The National Commercial Bank, Jamaica largest commercial bank, participated in the Government’s National Debt Exchange (NDX). Please see their release to stock exchange about their participation in the National Debt Exchange below;
National Commercial Bank Jamaica Limited and its subsidiaries exchanged in aggregate approximately J$118 billion of Government of Jamaica securities in the National Debt Exchange (NDX). The company expects an adverse impact during the current financial year (ending September 30, 2013) on the company gains on foreign currency and investment activities, and interest income from securities held. Given that the coupons on the securities offered were higher than those on the securities received after the exchange, if the company continues to hold the securities received, the interest earned on them would continue to be lower until those securities mature. There may, therefore, continue to be an impact on the interest earned in future years, though there are greater uncertainties around predicting the impact that will be experienced in the future years. This does not take into account the positive impact of mitigating measures and the overall impact of the change in the environment which has happened, and is still happening, in the context of NDX.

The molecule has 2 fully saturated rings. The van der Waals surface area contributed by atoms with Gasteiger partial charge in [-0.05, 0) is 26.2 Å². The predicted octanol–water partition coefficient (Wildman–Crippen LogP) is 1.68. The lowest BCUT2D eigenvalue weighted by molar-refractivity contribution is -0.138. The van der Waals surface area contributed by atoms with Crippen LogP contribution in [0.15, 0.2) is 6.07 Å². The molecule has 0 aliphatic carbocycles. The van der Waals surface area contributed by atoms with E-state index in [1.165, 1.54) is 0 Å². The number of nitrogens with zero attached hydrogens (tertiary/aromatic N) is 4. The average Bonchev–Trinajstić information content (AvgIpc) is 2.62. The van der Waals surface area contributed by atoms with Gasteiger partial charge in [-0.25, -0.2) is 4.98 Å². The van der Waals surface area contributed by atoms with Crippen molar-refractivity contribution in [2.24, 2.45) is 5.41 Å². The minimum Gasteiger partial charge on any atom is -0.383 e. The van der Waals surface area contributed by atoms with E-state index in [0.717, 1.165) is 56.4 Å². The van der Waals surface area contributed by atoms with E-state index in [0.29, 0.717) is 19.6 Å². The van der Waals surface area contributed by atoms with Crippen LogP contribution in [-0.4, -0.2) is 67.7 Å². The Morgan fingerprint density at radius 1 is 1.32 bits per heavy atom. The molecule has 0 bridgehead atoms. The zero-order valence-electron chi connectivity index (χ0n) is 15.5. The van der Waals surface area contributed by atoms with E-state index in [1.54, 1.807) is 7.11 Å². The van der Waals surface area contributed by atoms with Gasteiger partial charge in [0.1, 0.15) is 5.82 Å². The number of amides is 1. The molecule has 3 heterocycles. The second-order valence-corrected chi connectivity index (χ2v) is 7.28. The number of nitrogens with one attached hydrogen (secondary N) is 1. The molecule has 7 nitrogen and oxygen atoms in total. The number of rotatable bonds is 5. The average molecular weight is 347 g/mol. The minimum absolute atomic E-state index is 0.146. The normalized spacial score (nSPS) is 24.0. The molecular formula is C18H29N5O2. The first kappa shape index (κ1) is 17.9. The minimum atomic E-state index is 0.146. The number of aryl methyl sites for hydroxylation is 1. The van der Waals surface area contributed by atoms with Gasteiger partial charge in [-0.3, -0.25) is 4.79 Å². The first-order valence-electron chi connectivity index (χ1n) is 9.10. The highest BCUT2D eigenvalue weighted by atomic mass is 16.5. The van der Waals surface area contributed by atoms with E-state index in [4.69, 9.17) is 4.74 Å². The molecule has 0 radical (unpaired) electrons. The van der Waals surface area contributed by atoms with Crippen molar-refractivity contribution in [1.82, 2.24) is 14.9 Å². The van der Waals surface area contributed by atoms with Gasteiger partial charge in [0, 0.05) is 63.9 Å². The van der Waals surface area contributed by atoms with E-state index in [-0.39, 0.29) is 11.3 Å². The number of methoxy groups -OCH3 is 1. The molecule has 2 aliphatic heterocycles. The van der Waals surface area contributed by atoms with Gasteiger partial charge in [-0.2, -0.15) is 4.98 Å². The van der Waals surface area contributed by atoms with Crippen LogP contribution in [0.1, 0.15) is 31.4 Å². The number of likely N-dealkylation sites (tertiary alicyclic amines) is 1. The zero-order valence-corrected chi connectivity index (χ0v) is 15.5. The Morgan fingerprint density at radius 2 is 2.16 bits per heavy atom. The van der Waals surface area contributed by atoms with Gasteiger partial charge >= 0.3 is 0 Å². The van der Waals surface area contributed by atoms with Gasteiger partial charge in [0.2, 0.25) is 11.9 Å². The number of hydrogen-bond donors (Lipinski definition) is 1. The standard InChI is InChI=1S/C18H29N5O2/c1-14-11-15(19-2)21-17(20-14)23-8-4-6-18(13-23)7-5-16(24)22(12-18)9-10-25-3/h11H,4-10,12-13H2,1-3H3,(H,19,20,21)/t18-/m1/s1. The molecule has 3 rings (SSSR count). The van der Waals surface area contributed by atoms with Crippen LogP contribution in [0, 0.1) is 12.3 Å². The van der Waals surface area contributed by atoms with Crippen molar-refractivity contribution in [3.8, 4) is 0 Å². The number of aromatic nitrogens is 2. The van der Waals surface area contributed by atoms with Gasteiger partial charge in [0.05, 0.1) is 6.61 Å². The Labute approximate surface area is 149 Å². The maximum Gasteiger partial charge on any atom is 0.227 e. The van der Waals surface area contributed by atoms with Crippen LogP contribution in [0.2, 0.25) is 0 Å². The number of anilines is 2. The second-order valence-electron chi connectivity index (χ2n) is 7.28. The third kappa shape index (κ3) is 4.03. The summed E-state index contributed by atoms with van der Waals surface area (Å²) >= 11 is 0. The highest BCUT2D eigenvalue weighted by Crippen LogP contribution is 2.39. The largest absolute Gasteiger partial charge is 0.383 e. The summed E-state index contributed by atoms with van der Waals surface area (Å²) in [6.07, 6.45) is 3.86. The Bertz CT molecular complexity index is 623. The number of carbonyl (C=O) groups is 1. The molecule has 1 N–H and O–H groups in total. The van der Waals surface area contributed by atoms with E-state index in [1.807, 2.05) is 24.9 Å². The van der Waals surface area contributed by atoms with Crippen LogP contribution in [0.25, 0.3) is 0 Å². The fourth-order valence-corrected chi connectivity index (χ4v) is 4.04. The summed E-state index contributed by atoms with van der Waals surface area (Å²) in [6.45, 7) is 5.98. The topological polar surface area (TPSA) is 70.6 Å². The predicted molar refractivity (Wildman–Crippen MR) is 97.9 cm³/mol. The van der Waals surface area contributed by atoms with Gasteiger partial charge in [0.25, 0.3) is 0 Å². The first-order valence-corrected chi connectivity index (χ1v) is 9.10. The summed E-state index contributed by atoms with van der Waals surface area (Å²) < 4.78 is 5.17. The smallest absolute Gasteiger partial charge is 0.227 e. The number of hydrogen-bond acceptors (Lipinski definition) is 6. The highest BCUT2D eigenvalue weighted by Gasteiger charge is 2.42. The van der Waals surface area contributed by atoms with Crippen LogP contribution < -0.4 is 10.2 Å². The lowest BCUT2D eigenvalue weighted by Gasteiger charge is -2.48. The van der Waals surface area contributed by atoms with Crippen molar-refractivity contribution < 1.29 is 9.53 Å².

Please see Mayberry’s release to stock exchange about their participation in the National Debt Exchange
Mayberry Investments Limited (MIL) has advised that the company participated in the National Debt Exchange Programme (NDX) and submitted $4.09 billion in securities for exchange. This exchange transaction will result in a write off of unamortized premiums of $337.5 million in the Company’s income statement for the year ending 31 December 2013. MIL continues to maintain capital significantly in excess of regulatory requirements.
As stated in our going public prospectus in 2005, MIL is exiting this line of business. Over the years, the company has strategically reduced its exposure to these securities by almost $10 billion, often against the orthodox market strategies at the time. While this had a negative impact on profitability, this decision has placed MIL on a secure footing to weather the current financial challenges, which will redound to the long term benefit of the shareholders.
SELL Scotia Investments, NCBJ and JMMB; HOLD GraceKennedy Ltd and Sagicor Financial Corporation, and BUY Guardian Holdings Limited. These are recommendations from Bourse, recently published in the Trinidad Express.